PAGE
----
Although yoga isn’t a cure-all for everything, it can provide relief from symptoms of anxiety. She added that anxiety can be wrapped up in many other diagnoses or ailments and having healthy anxiety reduction skills is crucial. Yoga can help you slow down and be present, regulate your breathing, slow your heart rate and quiet racing thoughts. Becoming more aware of your body can help you before your next anxiety attack. You understand how to ask yourself, “How can I slow down so I don’t have an attack.”

In addition, research now shows that certain yoga poses can help with depression. It helps reduce inflammation in the body, which can contribute to chronic pain issues. She also mentioned that for trauma sufferers, it is important to tell your yoga instructor that you don’t like to be touched. I have personally been in classes where an instructor may come by and assist you with stretches or correct your form. This isn’t always the case, but it’s worth noting.

Davia says she will soon begin yoga classes in collaboration with a mindfulness teacher in the women’s correctional system. Yoga stretches and breathing exercises are low maintenance and easily accessible tools for healing trauma and managing stress.

  “How does healing the body relate to healing the mind?”

Davia shared that therapy is now treating trauma as a physiological issue, and not just a mental health issue. Research is now showing how trauma gets “stuck” in our bodies and many people don’t know how to let go of it. Certain yoga poses have been shown to help with depression and stimulate parts of the body that may have trapped energy.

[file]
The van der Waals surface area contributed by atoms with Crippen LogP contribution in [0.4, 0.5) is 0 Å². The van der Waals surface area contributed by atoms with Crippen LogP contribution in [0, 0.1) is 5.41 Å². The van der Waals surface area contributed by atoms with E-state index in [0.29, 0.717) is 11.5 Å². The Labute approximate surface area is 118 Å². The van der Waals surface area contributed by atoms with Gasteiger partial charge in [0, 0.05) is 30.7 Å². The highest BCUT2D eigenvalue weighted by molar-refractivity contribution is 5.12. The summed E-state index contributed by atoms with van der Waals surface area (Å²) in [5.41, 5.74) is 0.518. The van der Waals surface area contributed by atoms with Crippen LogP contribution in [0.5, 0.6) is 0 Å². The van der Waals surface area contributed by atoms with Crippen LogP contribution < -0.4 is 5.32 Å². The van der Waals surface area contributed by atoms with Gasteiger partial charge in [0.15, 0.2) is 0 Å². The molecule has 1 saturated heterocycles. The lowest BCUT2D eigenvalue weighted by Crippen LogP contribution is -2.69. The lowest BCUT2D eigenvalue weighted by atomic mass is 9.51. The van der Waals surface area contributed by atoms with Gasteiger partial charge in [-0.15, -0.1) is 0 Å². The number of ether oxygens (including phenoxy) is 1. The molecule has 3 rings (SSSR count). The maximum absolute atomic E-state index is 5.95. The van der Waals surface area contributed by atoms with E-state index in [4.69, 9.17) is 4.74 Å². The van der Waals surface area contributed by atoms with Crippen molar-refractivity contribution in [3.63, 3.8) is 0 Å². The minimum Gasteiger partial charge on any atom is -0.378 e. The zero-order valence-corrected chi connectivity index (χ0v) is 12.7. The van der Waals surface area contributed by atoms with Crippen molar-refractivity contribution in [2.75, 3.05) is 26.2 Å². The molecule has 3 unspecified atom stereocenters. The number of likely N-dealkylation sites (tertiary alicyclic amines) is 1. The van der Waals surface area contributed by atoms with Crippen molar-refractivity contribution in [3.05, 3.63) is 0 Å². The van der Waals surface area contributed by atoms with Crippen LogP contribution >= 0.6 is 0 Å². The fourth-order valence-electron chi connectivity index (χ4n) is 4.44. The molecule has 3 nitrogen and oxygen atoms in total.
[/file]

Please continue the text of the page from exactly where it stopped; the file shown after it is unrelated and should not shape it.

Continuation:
She emphasized that someone with trauma and/or mental health issues shouldn’t get forced into thinking their only solution is psychotropic medications or talk therapy. Therapists are moving away from traditional treatments and can now use free tools like yoga and mindfulness to help people manage their symptoms.

For further resources on mental health and wellness, check out Davia’s website, Redefine Enough. She hosts a biweekly podcast called Affirm (you can find me chatting on Episode 18 about Domestic Violence and Relationships) and will be hosting a webinar on February 15th called, Mental Health Maintenance For Creatives. Register here

How are you incorporating overall wellness into your routine this year? How could yoga help you or a loved one?

15 Petty Affirmations To Uplift Your Soul

Is anyone a fan of petty Tweets or Instagram posts like me?

Sometimes my crazy sense of humor can lighten my mood or distract me from the heaviness of life.

I recently saw a trend on Twitter where people respond to silly statements by saying, “First of all….” In all seriousness, did you know that you can twist petty statements into self-affirming mantras?